Beretta DT11 Sporter shotgun.
The boffins at Beretta never rest on their laurels where improvements and innovations to their range of guns are concerned.
The new DT11 is a case in point. Its predecessor, the DT10, had been a hit on the clay scene since the day it arrived on these shores so why change a winning formula?
In a nutshell, the boys at Beretta reckoned they could make it even better.
Cynics might say the new model is simply the old model that’s been given a bit of a brush-up and make-over and had ‘DT11’ stamped on the action body.
But there is more to this gun than that.
Although both models remain the same mechanically, the DT11’s action has been made slightly wider in order to place more weight between a shooter’s hands and thereby enhance its already very good handling qualities, and balance.
However, the biggest change is the introduction of what’s called a Steelium-Pro barrel bore profile.
All it means – name aside – is that the barrels are formed with a very long internal taper.
Now, I’m not sure how this works from a proof point of view but the nominal bore size (18.6mm in the test gun) effectively amounts to 11-bore at the chamber end, tightening to 12-bore at the muzzles.
The major selling points of this arrangement from a
marketing point of view is:
» Reduced perceived muzzle flip.
» Increased shooting stability.
» Increased penetration and better target breaks.
» Quicker target acquisition.
I am sure that all these things are true but the cynic in me can’t help feel that this is like one of those washing powder adverts that guarantee to get the whites whiter than the last version, even though that one previous claimed the same thing.
How white can it get?
For instance the Optimabore system on the DT10 and the 682 Gold E were the best things you could possibly get when they were launched, and yet in gunmaking terms there really is very little that’s new under the sun.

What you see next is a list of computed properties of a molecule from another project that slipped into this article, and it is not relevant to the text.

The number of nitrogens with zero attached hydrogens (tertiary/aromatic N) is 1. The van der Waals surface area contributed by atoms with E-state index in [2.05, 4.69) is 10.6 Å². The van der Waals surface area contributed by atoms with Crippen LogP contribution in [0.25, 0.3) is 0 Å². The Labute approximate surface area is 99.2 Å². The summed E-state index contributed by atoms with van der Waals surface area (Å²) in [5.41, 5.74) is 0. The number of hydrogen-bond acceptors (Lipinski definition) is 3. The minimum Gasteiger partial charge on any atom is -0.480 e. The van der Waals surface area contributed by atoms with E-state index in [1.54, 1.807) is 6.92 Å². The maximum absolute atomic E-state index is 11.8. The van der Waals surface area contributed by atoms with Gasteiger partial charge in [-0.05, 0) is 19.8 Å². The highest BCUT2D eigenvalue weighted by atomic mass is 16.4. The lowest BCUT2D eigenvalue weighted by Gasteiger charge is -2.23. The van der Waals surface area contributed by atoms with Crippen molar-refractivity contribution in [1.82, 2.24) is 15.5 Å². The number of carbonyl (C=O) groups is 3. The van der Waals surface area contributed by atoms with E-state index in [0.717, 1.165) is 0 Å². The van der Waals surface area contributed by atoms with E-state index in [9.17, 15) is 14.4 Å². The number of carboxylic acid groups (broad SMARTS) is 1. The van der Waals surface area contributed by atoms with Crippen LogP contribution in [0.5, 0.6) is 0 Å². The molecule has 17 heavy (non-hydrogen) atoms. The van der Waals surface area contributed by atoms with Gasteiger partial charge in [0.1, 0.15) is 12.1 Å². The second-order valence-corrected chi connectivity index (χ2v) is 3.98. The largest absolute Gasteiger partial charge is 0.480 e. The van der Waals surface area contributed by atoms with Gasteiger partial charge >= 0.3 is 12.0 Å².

In the dim and distant past there were guns made with tapered bores called ‘Vena Contracta’ which, I understand, were 12-bore guns that tapered to 20-bore at the muzzle.
Wind the clock back more than a century and we had gunmakers building chamberless 12-bores that, in effect, were almost ten bore.
What you notice straightaway is that the DT11 looks different to its predecessor and this is thanks to the main action frame having been given a matt finish along with raised side panels with a sunken line following their profile.
Coming off these panels are ribbons that flow under the belly of the frame and which have been brightly polished to match the hinge pins and contrast nicely with the colour of the action.
The DT11 signature appears on the outer action wall and on the belly you find the Beretta logo, and model legend, highlighted in blue.
The overall effect here is that “less is more” giving the gun a functional yet elegant look.
The shape and size of the angled top lever paddle has been altered slightly to make it more comfortable for both right and left hand shooters – but I actually found it less so.
True, the gun needs to be shot in a little to free things up a bit but I found the lever a little too small for my clumpy thumbs. The safety catch has also been reshaped with a ridge across it to give the thumb a more dynamic grip.